The Marinus Link comprises two high-voltage DC cables each with a 750 MW capacity. It is purposely designed to be built in two stages, one cable at a time, as Victoria and New South Wales progressively shut down coal-fired power stations. The plan is to double Tasmania’s “renewable” generation capacity, with a target of 200 per cent “renewable capacity” by 2040. This electricity will supply mainland Australia through the National Electricity Market. The undersea cables will continue as underground cables to cross land in Tasmania and Victoria. In a 16 June statement, Project Marinus General Manager Bess Clark welcomed Morrison’s commitment to fast-track the Marinus Link, but it still won’t be “shovel ready” until the mid-2020s. A 27 April Project Marinus statement said the “optimal timing” for the two stages would see them commissioned in 2028 and 2032.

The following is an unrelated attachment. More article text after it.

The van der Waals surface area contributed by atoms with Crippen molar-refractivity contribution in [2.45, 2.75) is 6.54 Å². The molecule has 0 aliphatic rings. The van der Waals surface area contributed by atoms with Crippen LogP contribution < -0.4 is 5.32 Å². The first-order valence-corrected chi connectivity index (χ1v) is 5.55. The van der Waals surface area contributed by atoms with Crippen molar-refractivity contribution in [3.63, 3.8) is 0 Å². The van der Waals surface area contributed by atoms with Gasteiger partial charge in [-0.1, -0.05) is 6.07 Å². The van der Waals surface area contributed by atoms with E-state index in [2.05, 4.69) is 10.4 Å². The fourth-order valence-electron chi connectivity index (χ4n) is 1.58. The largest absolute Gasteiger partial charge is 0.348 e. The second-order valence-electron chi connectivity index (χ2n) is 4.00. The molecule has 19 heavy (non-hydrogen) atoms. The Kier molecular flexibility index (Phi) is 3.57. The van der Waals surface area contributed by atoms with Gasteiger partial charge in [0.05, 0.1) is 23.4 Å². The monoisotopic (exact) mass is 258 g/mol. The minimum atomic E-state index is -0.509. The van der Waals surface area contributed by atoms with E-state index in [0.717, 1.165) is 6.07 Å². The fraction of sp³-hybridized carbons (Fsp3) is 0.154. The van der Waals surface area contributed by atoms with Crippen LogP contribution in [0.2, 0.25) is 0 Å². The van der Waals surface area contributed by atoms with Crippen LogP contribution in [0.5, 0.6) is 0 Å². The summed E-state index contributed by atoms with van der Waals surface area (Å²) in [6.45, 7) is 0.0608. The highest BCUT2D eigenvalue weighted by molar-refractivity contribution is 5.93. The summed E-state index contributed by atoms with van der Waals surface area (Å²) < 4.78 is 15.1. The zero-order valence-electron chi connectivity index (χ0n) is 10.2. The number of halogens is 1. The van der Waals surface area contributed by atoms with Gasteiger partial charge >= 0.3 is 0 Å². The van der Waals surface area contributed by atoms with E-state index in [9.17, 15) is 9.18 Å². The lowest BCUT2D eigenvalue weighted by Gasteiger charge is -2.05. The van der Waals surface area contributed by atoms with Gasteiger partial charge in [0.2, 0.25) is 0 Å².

Former Greens leader Bob Brown opposes the Marinus Link and is outraged that the new windfarms will threaten wedge-tailed eagles, among other birds, with extinction. His “solution” is that we just use less power! But a much better alternative exists in nuclear power. Typical construction times, as China has demonstrated, would see several nuclear power stations operating in Australia by 2028, making Marinus Link completely unnecessary. That would be a fast-track decision from a true leader!
BHP’s Olympic Dam expansion is expected to provide up to 1,800 jobs during construction, with another 600 operational jobs to be created in the future. Olympic Dam is one of the world’s most significant deposits of copper, gold, silver and uranium. Fast-tracking approvals for the Olympic Dam expansion is a win for BHP, but yields little for most Australians. Our nation could do so much more were we to control these resources and value-add in manufacturing, all of which could be financed with a national development bank.
By Jeremy Beck, Australian Alert Service, 17 June 2020